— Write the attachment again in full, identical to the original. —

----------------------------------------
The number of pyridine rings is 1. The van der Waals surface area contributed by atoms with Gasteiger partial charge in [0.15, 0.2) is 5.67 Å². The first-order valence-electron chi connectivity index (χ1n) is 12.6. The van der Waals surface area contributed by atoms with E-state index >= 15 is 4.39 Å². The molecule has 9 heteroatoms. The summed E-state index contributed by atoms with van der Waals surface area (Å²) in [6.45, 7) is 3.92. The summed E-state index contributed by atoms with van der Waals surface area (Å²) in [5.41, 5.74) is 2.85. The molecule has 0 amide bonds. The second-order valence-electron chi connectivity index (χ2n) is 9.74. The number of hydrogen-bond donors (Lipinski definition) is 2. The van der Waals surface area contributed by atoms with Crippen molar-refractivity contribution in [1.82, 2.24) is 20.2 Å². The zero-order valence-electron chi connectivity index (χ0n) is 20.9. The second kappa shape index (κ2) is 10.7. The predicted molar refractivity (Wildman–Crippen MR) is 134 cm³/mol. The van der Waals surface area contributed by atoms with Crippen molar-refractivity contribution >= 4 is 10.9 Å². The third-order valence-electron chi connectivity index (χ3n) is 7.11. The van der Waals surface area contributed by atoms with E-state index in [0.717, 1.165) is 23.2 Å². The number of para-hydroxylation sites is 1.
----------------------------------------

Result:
The number of pyridine rings is 1. The van der Waals surface area contributed by atoms with Gasteiger partial charge in [0.15, 0.2) is 5.67 Å². The first-order valence-electron chi connectivity index (χ1n) is 12.6. The van der Waals surface area contributed by atoms with E-state index >= 15 is 4.39 Å². The molecule has 9 heteroatoms. The summed E-state index contributed by atoms with van der Waals surface area (Å²) in [6.45, 7) is 3.92. The summed E-state index contributed by atoms with van der Waals surface area (Å²) in [5.41, 5.74) is 2.85. The molecule has 0 amide bonds. The second-order valence-electron chi connectivity index (χ2n) is 9.74. The number of hydrogen-bond donors (Lipinski definition) is 2. The van der Waals surface area contributed by atoms with Crippen molar-refractivity contribution in [1.82, 2.24) is 20.2 Å². The zero-order valence-electron chi connectivity index (χ0n) is 20.9. The second kappa shape index (κ2) is 10.7. The predicted molar refractivity (Wildman–Crippen MR) is 134 cm³/mol. The van der Waals surface area contributed by atoms with Crippen molar-refractivity contribution >= 4 is 10.9 Å². The third-order valence-electron chi connectivity index (χ3n) is 7.11. The van der Waals surface area contributed by atoms with E-state index in [0.717, 1.165) is 23.2 Å². The number of para-hydroxylation sites is 1.